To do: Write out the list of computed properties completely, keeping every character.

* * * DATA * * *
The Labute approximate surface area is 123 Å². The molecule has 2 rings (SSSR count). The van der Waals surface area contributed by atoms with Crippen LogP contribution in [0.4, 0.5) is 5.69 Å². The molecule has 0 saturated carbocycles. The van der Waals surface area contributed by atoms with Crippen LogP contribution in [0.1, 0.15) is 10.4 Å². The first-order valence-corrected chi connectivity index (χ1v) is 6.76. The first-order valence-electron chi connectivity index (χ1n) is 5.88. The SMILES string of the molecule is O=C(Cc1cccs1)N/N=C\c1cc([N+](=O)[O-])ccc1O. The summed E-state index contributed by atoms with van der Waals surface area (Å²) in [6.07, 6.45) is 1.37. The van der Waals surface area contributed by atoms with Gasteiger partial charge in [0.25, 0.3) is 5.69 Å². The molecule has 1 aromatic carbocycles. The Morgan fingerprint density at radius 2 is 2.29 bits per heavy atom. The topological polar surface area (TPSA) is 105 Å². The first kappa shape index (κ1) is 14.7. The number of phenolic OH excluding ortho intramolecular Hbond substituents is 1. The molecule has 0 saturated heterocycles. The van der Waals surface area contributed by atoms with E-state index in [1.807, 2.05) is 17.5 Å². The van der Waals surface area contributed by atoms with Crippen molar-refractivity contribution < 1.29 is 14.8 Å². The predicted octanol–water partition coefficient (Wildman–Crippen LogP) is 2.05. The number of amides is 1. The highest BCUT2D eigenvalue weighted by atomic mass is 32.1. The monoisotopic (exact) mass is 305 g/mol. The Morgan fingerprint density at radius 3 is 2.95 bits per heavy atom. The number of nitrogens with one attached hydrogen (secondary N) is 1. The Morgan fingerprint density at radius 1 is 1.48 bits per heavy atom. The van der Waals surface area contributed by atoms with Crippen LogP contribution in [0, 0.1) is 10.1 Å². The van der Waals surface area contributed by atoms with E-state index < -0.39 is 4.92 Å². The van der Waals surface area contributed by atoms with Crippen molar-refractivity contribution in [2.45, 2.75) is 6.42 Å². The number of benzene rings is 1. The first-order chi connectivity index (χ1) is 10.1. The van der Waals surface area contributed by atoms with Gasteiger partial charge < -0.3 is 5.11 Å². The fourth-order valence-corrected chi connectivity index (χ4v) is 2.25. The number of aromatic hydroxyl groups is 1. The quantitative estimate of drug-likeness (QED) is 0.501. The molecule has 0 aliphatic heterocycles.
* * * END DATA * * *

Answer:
The Labute approximate surface area is 123 Å². The molecule has 2 rings (SSSR count). The van der Waals surface area contributed by atoms with Crippen LogP contribution in [0.4, 0.5) is 5.69 Å². The molecule has 0 saturated carbocycles. The van der Waals surface area contributed by atoms with Crippen LogP contribution in [0.1, 0.15) is 10.4 Å². The first-order valence-corrected chi connectivity index (χ1v) is 6.76. The first-order valence-electron chi connectivity index (χ1n) is 5.88. The SMILES string of the molecule is O=C(Cc1cccs1)N/N=C\c1cc([N+](=O)[O-])ccc1O. The summed E-state index contributed by atoms with van der Waals surface area (Å²) in [6.07, 6.45) is 1.37. The van der Waals surface area contributed by atoms with Gasteiger partial charge in [0.25, 0.3) is 5.69 Å². The molecule has 1 aromatic carbocycles. The Morgan fingerprint density at radius 2 is 2.29 bits per heavy atom. The topological polar surface area (TPSA) is 105 Å². The first kappa shape index (κ1) is 14.7. The number of phenolic OH excluding ortho intramolecular Hbond substituents is 1. The molecule has 0 saturated heterocycles. The van der Waals surface area contributed by atoms with E-state index in [1.807, 2.05) is 17.5 Å². The van der Waals surface area contributed by atoms with Crippen molar-refractivity contribution < 1.29 is 14.8 Å². The predicted octanol–water partition coefficient (Wildman–Crippen LogP) is 2.05. The number of amides is 1. The highest BCUT2D eigenvalue weighted by atomic mass is 32.1. The monoisotopic (exact) mass is 305 g/mol. The Morgan fingerprint density at radius 3 is 2.95 bits per heavy atom. The number of nitrogens with one attached hydrogen (secondary N) is 1. The Morgan fingerprint density at radius 1 is 1.48 bits per heavy atom. The van der Waals surface area contributed by atoms with Crippen LogP contribution in [0, 0.1) is 10.1 Å². The van der Waals surface area contributed by atoms with E-state index < -0.39 is 4.92 Å². The van der Waals surface area contributed by atoms with Crippen molar-refractivity contribution in [2.45, 2.75) is 6.42 Å². The number of benzene rings is 1. The first-order chi connectivity index (χ1) is 10.1. The van der Waals surface area contributed by atoms with Gasteiger partial charge < -0.3 is 5.11 Å². The fourth-order valence-corrected chi connectivity index (χ4v) is 2.25. The number of aromatic hydroxyl groups is 1. The quantitative estimate of drug-likeness (QED) is 0.501. The molecule has 0 aliphatic heterocycles.